I would like to quote not an Indian author but a foreigner, one Kate Brittleback who gives credit to Tipu saying “there is no evidence to suggest that Tipu persecuted non-Muslims within his realm as a consequence of their belief ” but she does not mention a report to the effect that in Malabar, in an act of revenge, Tipu got converted as many as 40,000 people into Islam in the matter of a fortnight and renamed cities and towns with Muslim appellations and meted out punishment such as “whipping, cutting off limbs, ears and noses as well castration, forcible circumcision and hanging.” Tipu’s confidential servant Raja Khan had free access into private apartments of any of his subjects and could carry away any of the women, without them daring to make any opposition. Tipu adopted the language of the Court to be Persian. He destroyed the old Mysore Fort, began to rename towns. The name of his birthplace, Devanahalli, was changed to Yusufabad and that of Chitaldurg to Farkhyab Isar.
According to the Mysore Archaeological Survey (quoted by the author) the Hariharesvara Temple at Harihar was ‘apparently’ plundered and the Varahaswami Temple in Seringapatam was demolished. The Odakaraya Temple in Hospet was also destroyed. As the poet said, if you have tears to shed, shed them now.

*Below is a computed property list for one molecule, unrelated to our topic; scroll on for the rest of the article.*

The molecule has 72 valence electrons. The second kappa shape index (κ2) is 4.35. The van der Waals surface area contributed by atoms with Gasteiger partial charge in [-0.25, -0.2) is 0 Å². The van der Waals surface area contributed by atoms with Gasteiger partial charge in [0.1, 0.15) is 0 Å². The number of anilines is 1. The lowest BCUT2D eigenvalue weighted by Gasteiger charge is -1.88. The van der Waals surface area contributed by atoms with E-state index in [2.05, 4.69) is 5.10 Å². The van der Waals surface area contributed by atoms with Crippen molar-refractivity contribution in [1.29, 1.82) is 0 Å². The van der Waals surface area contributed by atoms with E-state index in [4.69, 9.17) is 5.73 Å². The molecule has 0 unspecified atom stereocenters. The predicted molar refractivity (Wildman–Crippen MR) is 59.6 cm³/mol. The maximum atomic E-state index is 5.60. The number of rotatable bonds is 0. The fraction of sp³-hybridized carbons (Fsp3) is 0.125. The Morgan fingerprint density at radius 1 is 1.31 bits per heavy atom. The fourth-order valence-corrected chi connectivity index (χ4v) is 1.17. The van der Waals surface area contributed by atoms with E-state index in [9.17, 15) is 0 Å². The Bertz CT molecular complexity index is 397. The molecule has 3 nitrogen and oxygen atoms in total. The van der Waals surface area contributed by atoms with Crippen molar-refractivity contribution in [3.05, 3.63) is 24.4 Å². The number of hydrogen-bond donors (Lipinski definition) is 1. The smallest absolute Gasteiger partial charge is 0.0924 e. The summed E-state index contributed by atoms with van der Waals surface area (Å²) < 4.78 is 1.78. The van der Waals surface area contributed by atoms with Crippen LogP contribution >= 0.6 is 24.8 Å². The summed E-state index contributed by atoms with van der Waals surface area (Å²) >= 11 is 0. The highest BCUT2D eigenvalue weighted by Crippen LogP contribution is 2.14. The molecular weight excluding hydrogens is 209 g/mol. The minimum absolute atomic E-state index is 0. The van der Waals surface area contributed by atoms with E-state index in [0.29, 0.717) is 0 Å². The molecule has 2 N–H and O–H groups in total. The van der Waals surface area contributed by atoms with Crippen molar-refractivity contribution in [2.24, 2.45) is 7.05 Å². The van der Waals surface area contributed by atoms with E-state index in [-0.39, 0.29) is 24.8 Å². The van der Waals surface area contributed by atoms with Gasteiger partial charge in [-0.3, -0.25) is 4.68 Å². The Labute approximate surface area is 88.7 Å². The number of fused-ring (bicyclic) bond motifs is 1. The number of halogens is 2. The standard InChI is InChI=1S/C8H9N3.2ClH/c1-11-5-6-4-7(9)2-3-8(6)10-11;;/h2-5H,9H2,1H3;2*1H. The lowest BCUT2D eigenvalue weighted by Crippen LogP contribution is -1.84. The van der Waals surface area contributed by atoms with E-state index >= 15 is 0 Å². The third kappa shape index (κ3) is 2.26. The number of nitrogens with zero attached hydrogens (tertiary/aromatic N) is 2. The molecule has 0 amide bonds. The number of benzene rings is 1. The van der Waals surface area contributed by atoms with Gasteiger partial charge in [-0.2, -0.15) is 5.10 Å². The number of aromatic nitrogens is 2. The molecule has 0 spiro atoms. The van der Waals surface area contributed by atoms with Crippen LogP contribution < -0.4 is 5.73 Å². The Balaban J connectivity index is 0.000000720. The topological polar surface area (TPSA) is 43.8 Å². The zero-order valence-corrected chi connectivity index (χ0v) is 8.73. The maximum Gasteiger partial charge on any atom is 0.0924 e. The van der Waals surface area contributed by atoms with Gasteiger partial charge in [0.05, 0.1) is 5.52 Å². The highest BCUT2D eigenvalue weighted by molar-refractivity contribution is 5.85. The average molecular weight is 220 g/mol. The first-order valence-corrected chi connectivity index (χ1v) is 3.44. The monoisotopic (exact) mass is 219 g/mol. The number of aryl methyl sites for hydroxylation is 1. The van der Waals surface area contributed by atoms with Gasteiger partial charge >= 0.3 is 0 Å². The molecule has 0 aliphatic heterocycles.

It is interesting to learn that HD Kumaraswami of the JDS has promised to name the Devanahalli Road leading to Bengaluru Airport after Tipu if his party is elected to power. The point is made by Brittle back that “by judicious selection of evidence, the case can be made without too much difficulty” to dismiss Tipu either as Hindu-friendly or as a religious bigot. There are always people like Girish Karnad to give character-certificates to men like Tipu, God bless them. The argument made by our neo-secularists is that rulers like Tipu and Aurangazeb have often given financial and other gifts to temples, that to chose such people as ‘tyrants’ is not fair, considering that some Hindu rulers have also robbed temples and that if Hindu rulers could rob Hindu temples, what is wrong with Muslim rulers doing likewise?
Further it is argued that in those pre-medieval days carnage was standing practice as was robbing households to pick pretty girls for the ruler’s zenana. Brittleback also plays down the fact that some 30,000 Catholics from Mangalore were taken to Serigapatam barefoot and put in dungeons on the grounds what they were supporting the British. Several apparently died en route. Coins carried the names of Caliphs and Muslim saints. And very interestingly, Tipu’s diwan was a Hindu, Purnaiya. Only, among the high-caste Hindu women in the zanana were, in addition to two sisters of the Raja of Coorg, a niece of Purnaiya as well. Does that say anything? To set up a University in Tipu Sultan’s name is to invite trouble. If the Government is indeed anxious to have a Muslim name why not chose Sir Mirza Ismail, known as an excellent Prime Minister of Mysore?
One last word: If I have brought out the negative aspects of Tipu Sultan, it is what Shakespeare – I hope Karnad has heard of him – said: “The evil that men do lives after them. The good is oft interred with their bones”. But perhaps Karnad may not think highly of Shakespeare and is no better than Rabindranath Tagore, a man for whom Karnad has contempt.